Marcie showed up for a workshop the other day. I was surprised, because she had come to see me the other day after being diagnosed with a herniated disc. Her doctor had recommended a cortisone shot and/or surgery. I’m always really careful when someone shows up in my office with a “diagnosis.” Moshe Feldenkrais often said, “You are not your diagnosis.” So I worked with Marcie’s curiosity instead. We both noticed that on the painful side, she had developed a habit of pulling her hip up, shortening her torso. Her opposite shoulder was tense, lifted as if trying to support the effort of the other side. With gentle guidance, I directed her attention to her breath, the movement of her ribs as she breathed. Marcie noticed that even though she was breathing, she was gripping in her chest, “holding on for dear life,” she laughed.
She said the doctor had told her herniated discs were common at her age. But she had never had a day of pain in her life, was an active yoga practitioner and outdoorswoman. She had been absolutely mystified by this sudden apparent deterioration. And then she remembered. The dog. She had rescued a dog from the animal shelter, a seemingly sweet and docile mixed breed. She was fine until they went walking. The second the dog saw anything: another dog, a squirrel, even a leaf stirring, she tore off, dragging Marcie behind her. Twice, the dog literally pulled Marcie so that she fell to the ground and then dragged her in her pursuit of squirrel.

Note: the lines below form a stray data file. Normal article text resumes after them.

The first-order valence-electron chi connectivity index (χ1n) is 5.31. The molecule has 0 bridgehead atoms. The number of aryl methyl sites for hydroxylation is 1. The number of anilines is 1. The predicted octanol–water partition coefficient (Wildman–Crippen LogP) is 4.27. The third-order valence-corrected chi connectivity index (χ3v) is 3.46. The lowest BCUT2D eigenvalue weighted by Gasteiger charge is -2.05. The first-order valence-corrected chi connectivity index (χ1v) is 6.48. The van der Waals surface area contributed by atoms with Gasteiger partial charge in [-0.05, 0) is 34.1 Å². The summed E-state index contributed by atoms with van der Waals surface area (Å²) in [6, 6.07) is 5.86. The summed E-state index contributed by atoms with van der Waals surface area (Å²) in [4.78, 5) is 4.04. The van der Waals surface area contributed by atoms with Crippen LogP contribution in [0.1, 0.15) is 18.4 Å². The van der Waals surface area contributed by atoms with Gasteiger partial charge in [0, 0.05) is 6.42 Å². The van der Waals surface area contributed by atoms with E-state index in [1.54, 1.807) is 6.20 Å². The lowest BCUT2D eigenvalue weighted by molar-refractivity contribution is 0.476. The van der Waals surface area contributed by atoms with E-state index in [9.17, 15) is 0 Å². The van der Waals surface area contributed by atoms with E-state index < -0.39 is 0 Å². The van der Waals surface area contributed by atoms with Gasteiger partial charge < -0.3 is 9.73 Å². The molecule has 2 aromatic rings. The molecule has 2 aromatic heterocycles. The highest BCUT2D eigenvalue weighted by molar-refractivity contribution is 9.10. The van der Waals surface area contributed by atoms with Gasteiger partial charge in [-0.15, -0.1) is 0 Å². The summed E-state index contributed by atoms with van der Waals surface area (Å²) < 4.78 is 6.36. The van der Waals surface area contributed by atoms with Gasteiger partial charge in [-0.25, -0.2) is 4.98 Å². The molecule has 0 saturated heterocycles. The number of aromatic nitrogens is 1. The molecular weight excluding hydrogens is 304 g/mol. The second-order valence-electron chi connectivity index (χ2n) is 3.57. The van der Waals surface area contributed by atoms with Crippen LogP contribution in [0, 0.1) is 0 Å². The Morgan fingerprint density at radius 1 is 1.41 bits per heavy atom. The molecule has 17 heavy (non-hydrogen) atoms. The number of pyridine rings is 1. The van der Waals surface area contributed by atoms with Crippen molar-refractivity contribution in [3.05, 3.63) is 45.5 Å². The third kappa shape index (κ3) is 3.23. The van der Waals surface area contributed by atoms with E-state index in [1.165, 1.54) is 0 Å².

Marcie had sadly returned the dog to the pound and grieved. When the pain appeared a week later, she did not make the connection. That morning in my office, she suddenly realized that she held the leash in her left hand. She fell on her left side. Was there a connection? Whether the fall had damaged something, or she unconsciously gripped, putting pressure on her spine after the trauma, was irrelevant. What was important was what Marcie noticed. Her shoulders relaxed, her ribs softened. She stood up and the pain was gone.
“Wow! You made it through a whole workshop!” I said. Marcie shrugged. ”Why not? I’ve had absolutely no pain since our lesson. I’m going back to yoga this week.” Awesome.